In the wake of the 2018 campaign season, Georgia’s Secretary of State agreed to yet another lawsuit settlement and has instructed local elections officials to automatically update the address of any registered voter who has moved within the same county in the last 2 years.
This settlement was reached nearly a year after the American Civil Liberties Union (ACLU) of Georgia filed suit against the Fulton County Board of Registration and Elections on behalf of Stacey Hopkins, a registered Georgia voter. Mrs. Hopkins was just one of nearly 160,000 Georgia voters that were sent notices stating they would be listed as “inactive” (one of the first steps in being removed from the voter rolls) if they didn’t respond to the notice within 30 days. These registered voters were receiving notices because they had moved (within the same county) and didn’t update their address with the Georgia Board of Registrars.
You may be asking yourself how these individuals received the notifications despite having the wrong address filed with the board of registrars. The answer is rather simple: they filed a change of address form with the United States Postal Service (USPS).
Moreover, this entire dispute was centered around two of Georgia’s election laws: the list of registered electors statute (GA Code § 21-2-211) and the comparison of change of address statute (GA Code § 21-2-233). According to GA Code § 21-2-211, Georgia’s “Secretary of State shall establish and maintain a list of all eligible and qualified registered electors”—the key word being maintain. While the Secretary of State’s office is obligated to maintain an accurate list of all eligible and qualified registered voters, it is also obligated (by federal statute) to have safeguards established to ensure that eligible voters are not removed in error.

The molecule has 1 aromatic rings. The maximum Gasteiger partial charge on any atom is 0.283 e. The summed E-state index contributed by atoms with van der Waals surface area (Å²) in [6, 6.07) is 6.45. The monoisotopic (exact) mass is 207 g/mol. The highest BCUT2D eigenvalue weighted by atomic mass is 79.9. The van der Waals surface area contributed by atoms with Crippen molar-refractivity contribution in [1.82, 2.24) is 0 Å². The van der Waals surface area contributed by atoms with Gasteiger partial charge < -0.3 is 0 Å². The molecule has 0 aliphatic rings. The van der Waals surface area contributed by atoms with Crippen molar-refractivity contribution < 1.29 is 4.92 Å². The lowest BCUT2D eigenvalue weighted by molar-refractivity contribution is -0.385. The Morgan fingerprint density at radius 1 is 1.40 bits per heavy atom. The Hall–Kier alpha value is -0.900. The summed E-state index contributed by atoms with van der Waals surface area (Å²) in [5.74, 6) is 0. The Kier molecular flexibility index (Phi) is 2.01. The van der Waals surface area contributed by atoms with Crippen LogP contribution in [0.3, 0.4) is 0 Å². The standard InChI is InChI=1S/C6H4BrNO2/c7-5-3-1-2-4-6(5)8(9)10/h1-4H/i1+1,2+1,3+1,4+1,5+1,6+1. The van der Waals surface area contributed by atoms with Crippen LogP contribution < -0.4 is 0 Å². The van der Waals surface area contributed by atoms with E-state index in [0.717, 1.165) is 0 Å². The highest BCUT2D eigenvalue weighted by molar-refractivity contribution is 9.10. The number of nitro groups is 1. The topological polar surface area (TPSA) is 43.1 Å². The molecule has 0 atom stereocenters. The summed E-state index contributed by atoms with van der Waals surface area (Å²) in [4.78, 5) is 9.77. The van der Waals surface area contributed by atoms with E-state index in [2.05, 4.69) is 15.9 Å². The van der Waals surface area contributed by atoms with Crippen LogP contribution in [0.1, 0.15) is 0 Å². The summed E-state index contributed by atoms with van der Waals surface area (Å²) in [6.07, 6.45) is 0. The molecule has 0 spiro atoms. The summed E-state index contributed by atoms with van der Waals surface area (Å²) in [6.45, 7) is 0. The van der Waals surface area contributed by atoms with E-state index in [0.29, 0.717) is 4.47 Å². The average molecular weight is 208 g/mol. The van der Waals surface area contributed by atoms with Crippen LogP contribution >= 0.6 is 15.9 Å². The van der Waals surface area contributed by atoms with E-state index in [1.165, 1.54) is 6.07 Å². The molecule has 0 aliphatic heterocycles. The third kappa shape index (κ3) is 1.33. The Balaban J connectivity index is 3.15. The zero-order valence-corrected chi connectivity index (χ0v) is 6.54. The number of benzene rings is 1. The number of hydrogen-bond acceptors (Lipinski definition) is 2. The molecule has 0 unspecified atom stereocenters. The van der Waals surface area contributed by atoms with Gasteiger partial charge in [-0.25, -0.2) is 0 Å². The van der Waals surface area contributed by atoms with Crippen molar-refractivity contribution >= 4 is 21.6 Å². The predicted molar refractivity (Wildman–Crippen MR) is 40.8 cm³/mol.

This is where the comparison of change of address statute (GA Code § 21-2-233) enters the dispute.
In accordance with GA Code § 21-2-233, the official list of eligible voters may (at the discretion of the Secretary of State) be compared to the USPS’s change of address records. Even though the Secretary of State’s office is not statutorily required to compare its records with the USPS, this simple safeguard does help ensure accuracy of the official list of voters while concurrently reducing the burden placed on voters.
While there might be legitimate arguments against the use of GA Code § 21-2-233, one certainty has arisen from this lawsuit – this lawsuit ensured that the registration status of nearly 160,000 Georgia voters changed from “inactive” to “active.”
Furthermore, this lawsuit and the convenient timing of its settlement raises a couple of key questions: (1) was the settlement just an attempt to abate this ensuing drama before politicians began their campaigns; and (2) what will happen after the November elections? If history does repeat itself (as it so often does), it will only be a matter of time before new bureaucratic obstacles are placed between the registered voters of Georgia and the polls.